Loathsome Negril noise
The Editor, Sir:
Far from the seat of governance (Kingston), Negril has sunk into a daily 'loathsome hell of noise' with dire consequences to our tourism effort.
A normal week includes jet skis roaring full speed ahead from 8:30 a.m. along the swimming buoys, shouting their offers of rides to the swimmers, until dusk. The racing of traffic along the Norman Manley Boulevard and the lighthouse road, as well as motorbikes being raced against each other. By 2 p.m., sometimes earlier, seven days per week, we have cars or boats with loudspeakers promoting, in garbled language at high volumes, some shows, back and forth around Negril.
Then we have the shows sometimes starting in the afternoon, others much later - all blasting not only their direct neighbours but often with the deep sounding of the bass at full volume, reaching 800 to 1,000 metres away! The deejays are forever screaming in their microphones, enticing the public to shout for one thing or another. Then you have the roaring cars, motorbikes, etc. leaving the shows sometimes at 6 a.m. or any other time the promoters choose to stop! The next day more of the same!
Many repeat guests, who have been coming to Negril for years and years, bringing in friends and relatives, not only have crossed Jamaica from their cherished destination list but have spread the word that the noise factor is unbearable in Negril, never mind the Noise Abatement Act!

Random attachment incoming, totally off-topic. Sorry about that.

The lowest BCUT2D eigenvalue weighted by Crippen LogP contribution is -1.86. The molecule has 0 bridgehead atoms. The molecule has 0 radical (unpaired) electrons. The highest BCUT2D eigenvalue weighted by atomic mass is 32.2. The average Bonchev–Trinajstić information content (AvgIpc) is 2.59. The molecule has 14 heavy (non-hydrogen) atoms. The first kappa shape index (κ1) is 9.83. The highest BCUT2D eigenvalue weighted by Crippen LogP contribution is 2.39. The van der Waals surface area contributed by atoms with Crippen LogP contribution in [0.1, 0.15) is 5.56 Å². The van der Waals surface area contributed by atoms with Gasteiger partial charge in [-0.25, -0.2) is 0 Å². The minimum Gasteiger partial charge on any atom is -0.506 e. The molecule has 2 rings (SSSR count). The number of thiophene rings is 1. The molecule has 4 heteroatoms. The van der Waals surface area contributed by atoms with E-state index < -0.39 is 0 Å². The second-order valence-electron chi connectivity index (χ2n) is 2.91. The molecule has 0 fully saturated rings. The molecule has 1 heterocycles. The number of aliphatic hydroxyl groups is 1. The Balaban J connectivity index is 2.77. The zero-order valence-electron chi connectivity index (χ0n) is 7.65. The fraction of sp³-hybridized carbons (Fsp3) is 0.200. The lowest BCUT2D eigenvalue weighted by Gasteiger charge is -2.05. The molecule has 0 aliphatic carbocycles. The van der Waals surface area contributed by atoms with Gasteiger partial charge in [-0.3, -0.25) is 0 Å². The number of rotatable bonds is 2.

It may be of relevance to point out that as citizens of Jamaica we understand that Parliament, having passed the Noise Abatement Act in March 1997, the said act having being duly gazetted, it became a law. We were all unaware that a minister at the stroke of a pen changed the terms of that law and authorised an extension of the time limits stated by the said Noise Abatement Act to some shows!
A letter was sent to the minister of sports, entertainment and culture, Olivia 'Babsy' Grange, regarding this matter on March 27, 2009. However, the same approach was repeated in March 2010, with the granting of other extensions to some shows. We would like to point out that such extensions make a mockery of the law, prevent any enforcement of the law established in 1997, and thus render the police helpless.
Also, why are some shows extended and not others?
Finally, it is worth noting that the overwhelming majority of these show promoters do not have hotels, villas, guest houses or rooms to rent, therefore, are not concerned about the tremendous amounts of complaints from guests or residents. They have open-air areas and are only interested in the cash earned during their shows.
On February 5, a letter was sent to Minister of Tourism Edmund Bartlett requesting that we meet with him re: 'The Noise Pollution of Negril'. As no response was forthcoming, a phone call was made early March, but a secretary explained that the minister was very busy. By the second telephone call, the same secretary explained that Mr Bartlett was off the island until March 18. To date, there has been no response to our letter. This letter was signed by several business owners and residents of the Negril community.
We shall put in motion a procedure that will give us some power to ensure that Negril returns to sanity.
I am, etc.,
Negril Chamber of Commerce